Is the Buckfast a “race” or a good “hybrid”? I have listened to experts argue the point to no real conclusion. I have wanted to be the fly on the wall of a room holding Brother Adam, the developer of the Buckfast bee; Gladstone Cale, the developer of the Starline bee; and Freidrich Ruttner, an exponent of the Midnight Bee and listen to their debate whether the Buckfast is a race or a hybrid. As only a novice of genetics, I would have to say the Buckfast is a hybrid, and a good one, but not a race. However, who cares as long as one is smart enough not to use daughter queens, but only use queens ideally coming from artificial insemination with so called “pure” drone stock. After acarine disease (now we know it was tracheal mites) destroyed about 95% of all English bees in 1920, Brother Adam of Buckfast Abbey in Devon, England was charged with developing a successor to the old English dark bee, apis mellifera mellifera. He spent the rest of his life traveling the entire world, notably Europe and Africa, interviewing the apiculturists and breeders of that day plus collecting thousands of various queens to breed away the bad points and maintain the good points. Although the resulting Buckfast bee has numerous diverse lines of forebearers including some of the African bees, the basic bee is primarily Italian with certain changes to make it better suited for beekeeping in the climate and environment of the British Isles. In 1922, our government passed a law prohibiting the entrance of any bees from foreign countries into the U. S., and hence, we could not have the Buckfast bee to try it out. However, in the early 1980’s, Weaver Apiaries of Navasota, Texas entered into a contractual deal with Brother Adam to gain Buckfast bees in the U. S. Starting with a small government approved colony, Brother Adam often ships frozen Buckfast drone semen to Weavers, who artificially inseminates virgin queens produced from Weaver’s original colony of Buckfast bees. Weaver’s are the only licensed suppliers of Buckfast bees in this country.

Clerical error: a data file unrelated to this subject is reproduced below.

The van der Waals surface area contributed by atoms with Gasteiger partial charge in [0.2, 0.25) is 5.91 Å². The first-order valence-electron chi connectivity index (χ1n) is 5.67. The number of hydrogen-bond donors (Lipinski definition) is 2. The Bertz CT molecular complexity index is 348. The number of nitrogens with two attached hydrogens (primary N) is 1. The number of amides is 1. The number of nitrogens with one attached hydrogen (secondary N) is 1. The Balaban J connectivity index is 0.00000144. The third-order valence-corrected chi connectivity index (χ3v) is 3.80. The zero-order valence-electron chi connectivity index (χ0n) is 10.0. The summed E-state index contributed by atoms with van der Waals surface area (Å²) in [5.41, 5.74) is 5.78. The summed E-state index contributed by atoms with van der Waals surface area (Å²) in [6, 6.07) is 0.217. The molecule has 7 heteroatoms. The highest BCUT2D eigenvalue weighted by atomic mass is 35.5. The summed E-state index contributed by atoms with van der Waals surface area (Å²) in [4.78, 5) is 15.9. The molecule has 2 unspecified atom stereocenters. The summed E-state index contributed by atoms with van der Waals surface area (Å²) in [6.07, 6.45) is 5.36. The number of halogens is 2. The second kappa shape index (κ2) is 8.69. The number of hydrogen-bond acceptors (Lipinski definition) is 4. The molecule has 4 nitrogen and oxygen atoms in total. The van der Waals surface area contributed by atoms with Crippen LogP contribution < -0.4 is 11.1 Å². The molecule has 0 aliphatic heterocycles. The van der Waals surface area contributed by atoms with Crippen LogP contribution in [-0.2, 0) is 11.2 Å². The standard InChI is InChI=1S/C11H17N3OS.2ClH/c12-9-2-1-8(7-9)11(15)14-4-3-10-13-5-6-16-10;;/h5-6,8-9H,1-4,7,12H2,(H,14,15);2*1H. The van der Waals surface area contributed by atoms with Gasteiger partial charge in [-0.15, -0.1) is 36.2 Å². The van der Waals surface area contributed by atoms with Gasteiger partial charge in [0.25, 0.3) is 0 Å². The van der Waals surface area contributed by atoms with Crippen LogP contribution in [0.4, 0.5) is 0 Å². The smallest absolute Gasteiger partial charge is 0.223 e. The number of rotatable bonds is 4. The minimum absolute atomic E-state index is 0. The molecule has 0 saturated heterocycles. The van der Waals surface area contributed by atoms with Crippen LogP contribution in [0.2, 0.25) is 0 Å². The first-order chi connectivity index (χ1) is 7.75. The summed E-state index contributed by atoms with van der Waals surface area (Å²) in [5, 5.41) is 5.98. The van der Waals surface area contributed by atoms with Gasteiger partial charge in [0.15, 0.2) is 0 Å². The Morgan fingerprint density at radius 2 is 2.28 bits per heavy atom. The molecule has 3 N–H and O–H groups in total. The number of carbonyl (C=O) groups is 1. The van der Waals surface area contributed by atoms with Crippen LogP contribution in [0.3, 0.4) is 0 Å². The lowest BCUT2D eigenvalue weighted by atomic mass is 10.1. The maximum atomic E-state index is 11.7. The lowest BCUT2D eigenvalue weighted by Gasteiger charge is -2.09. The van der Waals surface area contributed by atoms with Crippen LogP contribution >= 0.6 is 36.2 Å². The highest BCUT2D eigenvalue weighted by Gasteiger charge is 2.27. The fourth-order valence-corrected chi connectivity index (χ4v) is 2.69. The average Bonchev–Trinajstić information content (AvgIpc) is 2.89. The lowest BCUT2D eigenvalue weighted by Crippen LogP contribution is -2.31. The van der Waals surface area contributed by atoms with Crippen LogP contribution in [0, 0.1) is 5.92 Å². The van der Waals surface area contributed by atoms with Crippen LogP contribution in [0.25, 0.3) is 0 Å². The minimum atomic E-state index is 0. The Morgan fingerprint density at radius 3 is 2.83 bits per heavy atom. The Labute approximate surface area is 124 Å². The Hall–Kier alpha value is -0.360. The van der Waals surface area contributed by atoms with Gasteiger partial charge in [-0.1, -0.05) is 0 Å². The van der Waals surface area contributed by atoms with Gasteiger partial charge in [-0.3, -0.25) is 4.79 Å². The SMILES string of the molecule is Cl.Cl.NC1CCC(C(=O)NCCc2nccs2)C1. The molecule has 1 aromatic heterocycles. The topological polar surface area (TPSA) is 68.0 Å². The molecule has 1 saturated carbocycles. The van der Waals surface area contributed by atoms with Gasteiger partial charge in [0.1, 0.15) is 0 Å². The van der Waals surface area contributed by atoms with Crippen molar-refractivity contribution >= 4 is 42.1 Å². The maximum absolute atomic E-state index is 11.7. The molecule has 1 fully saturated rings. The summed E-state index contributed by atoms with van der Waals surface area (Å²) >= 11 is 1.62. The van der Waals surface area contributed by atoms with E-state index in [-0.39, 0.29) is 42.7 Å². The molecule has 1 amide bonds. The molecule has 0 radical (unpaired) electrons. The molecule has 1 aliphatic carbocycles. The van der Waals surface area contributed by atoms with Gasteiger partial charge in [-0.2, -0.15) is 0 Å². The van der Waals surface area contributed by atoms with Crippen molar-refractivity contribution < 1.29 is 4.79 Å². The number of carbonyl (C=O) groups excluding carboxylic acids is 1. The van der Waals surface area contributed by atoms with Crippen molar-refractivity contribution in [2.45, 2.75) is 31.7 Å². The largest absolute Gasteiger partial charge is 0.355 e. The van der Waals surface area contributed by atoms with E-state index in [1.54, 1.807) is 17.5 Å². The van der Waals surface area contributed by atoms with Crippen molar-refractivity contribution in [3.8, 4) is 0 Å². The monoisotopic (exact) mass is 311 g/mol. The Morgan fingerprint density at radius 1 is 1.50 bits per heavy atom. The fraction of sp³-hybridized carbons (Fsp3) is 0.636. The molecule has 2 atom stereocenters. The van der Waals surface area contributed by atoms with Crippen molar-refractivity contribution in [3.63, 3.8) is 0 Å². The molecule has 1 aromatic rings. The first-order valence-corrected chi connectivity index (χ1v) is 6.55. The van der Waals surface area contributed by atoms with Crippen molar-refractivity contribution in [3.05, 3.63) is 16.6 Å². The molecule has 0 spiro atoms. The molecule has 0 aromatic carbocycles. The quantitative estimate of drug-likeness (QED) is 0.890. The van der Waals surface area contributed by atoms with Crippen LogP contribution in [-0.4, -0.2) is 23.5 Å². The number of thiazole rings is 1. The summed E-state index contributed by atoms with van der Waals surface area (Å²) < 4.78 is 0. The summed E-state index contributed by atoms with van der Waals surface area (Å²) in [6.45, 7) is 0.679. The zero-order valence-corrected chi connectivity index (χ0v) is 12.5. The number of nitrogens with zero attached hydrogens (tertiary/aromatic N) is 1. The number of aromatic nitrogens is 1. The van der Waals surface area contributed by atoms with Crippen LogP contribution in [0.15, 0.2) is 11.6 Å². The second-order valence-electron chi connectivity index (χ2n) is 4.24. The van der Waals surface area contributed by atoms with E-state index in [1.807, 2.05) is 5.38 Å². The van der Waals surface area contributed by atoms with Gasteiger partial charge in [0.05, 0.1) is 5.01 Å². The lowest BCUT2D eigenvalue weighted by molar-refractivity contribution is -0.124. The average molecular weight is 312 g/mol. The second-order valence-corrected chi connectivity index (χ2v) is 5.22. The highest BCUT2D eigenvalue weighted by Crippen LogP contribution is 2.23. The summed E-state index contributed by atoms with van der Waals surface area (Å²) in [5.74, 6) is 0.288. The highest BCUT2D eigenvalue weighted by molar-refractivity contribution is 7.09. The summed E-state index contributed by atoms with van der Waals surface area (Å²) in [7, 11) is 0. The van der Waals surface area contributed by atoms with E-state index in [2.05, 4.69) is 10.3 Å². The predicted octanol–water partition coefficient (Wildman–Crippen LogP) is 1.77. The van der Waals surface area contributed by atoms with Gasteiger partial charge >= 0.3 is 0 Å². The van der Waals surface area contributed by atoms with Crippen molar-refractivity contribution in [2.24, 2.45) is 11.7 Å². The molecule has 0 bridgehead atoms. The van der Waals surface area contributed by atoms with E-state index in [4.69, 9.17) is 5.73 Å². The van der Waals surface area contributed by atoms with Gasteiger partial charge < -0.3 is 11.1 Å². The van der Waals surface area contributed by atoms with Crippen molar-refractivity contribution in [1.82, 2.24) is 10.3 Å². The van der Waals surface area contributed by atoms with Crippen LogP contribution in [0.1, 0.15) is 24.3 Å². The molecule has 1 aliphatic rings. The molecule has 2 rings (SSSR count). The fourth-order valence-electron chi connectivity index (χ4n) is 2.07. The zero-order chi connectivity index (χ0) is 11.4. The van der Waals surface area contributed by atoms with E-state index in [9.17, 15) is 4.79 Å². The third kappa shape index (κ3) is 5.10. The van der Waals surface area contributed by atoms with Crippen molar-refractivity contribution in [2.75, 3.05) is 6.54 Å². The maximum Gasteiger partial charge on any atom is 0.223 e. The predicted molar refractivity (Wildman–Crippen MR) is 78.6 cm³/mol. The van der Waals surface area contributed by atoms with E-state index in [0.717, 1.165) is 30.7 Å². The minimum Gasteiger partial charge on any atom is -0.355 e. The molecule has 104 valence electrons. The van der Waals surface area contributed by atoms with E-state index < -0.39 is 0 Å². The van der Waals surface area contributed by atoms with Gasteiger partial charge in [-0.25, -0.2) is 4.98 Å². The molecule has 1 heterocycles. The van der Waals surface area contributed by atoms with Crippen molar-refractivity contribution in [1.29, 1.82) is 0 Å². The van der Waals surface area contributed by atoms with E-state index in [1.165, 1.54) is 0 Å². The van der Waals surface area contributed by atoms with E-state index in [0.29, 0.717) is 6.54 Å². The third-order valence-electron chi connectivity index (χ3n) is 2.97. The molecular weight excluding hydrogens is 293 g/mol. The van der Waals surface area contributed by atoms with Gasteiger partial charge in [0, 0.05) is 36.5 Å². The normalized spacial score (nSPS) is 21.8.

Purely for a scientific test of what was the “best bee” for my Maryland area, my Bee Partner, Master Beekeeper Ann Harman and I, purchased10 Buckfast queens back in 1986 to see what they were like compared to Ann’s Italians and my Carniolans. It was our plan to continue these tests for 5 consecutive years re-queening every colony each year; but the arrival of the Varroa mite redirected our attention to mite control and we had to terminate our trial of Buckfast after just 3 years. I can tell you of our conclusions about Buckfast. They are a nice bee having most of the good points of Italians, but not as gentle as a good stock of Italians (note I said “good stock”) and surely not as gentle and calm as a Carniolan. However, they don’t have the swarming propensity of Carnies, which is in their favor. Like Italians, or any other race except Carniolans, Buckfast are not up to full strength to do a good job on an early crop like black locust or holly. They do not peak until mid May when our normal nectar flow is about half gone all ready. We could not get a good test for robbing, because both Ann and I are quite meticulous in avoiding any cause for robbing. They are not the bright yellow or golden bee that is attractive to many Americans. I have no idea of their mite resistance, if any, because I have always used menthol for tracheal mites since 87 and Apistan (following Miticur) since 90, and don’t lose bees to mites. When we stopped experimenting, we did not re-queen and allowed those 10 colonies to re-queen themselves and the problem with using hybrids was well proved. Those F1 and F2 daughters produced nasty workers, and hence we re-queened them with Italian and Carniolan queens to regain some nice gentle bees. If I were to move to an area without a real early nectar flow and particularly in a area with a LONG sustained nectar flow and since I use annual re-queening as a major factor of swarm prevention, I would use Buckfast bees and re-queen every year which might avoid that continuous brood laying and high food consumption of the Italians. I do not think the Buckfast is a desirable bee for a novice or a beeHAVER, but they are fine for a thinking, planning person or an established beeKEEPER.